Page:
Shouldn't the government have to do a cost-benefit analysis of keeping tens of thousands of U.S. troops in Afghanistan for another two years, given the huge sacrifice involved? Shouldn't that be a public document that outside experts can examine?
To measure progress during wartime, Americans once employed pins and maps. Plotting the conflict triggered by 9/11 will no doubt improve your knowledge of world geography, but it won't tell you anything about where this war is headed.
Obama doesn't need a chief of staff. He needs someone to shake him until he feels something strongly enough to not just to talk about it but to act. He's increasingly appearing to the public like Dukakis without the administrative skill.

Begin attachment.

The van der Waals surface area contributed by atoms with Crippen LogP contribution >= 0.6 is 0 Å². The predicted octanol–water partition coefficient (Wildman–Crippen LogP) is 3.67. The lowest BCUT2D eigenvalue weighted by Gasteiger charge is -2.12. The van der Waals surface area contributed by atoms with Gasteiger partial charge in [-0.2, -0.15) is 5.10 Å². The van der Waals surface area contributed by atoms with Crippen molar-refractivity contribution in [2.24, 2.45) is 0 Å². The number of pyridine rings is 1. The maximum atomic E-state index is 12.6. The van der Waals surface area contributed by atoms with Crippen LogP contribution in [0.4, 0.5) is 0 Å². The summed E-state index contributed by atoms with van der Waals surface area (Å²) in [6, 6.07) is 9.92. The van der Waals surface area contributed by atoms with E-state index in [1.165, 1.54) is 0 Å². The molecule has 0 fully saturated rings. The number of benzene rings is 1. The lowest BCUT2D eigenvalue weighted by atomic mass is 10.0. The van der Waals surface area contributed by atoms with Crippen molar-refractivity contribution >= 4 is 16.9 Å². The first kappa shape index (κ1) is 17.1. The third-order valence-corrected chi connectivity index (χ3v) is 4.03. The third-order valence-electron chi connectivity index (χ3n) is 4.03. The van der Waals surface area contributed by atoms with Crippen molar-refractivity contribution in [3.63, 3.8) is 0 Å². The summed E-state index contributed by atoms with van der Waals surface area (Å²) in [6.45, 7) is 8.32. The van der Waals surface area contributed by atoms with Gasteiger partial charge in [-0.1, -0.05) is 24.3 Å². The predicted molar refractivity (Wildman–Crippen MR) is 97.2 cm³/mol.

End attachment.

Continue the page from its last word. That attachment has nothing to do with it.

In a few days Obama will travel to Oslo, Norway to accept the Nobel Prize. One cannot help but feel, on the heels of this new Afghanistan stance, that he'll be coming into town for his peace prize with guns blazing.
Obama is working to persuade the American people that our interests in Afghanistan are worth sacrificing for, while he places a ceiling on what the United States is prepared to do. Therein lies the dilemma.
What Obama should really have been concerned with was Osama bin Laden's vow to first bleed the US in Afghanistan and Iraq, then break America's domination of the Muslim world by luring it into a final battle in Pakistan.
While we don't know what exactly is going through Obama's mind, or just when or in what form he will address us on his plan for the war in Afghanistan, we do know something about what his conclusions are likely to be.
What is being portrayed in the media as the surge is but a modest part of an ongoing expansion of the war effort. The media's focus on the president's speech as the crucial moment of decision has distorted what's actually underway.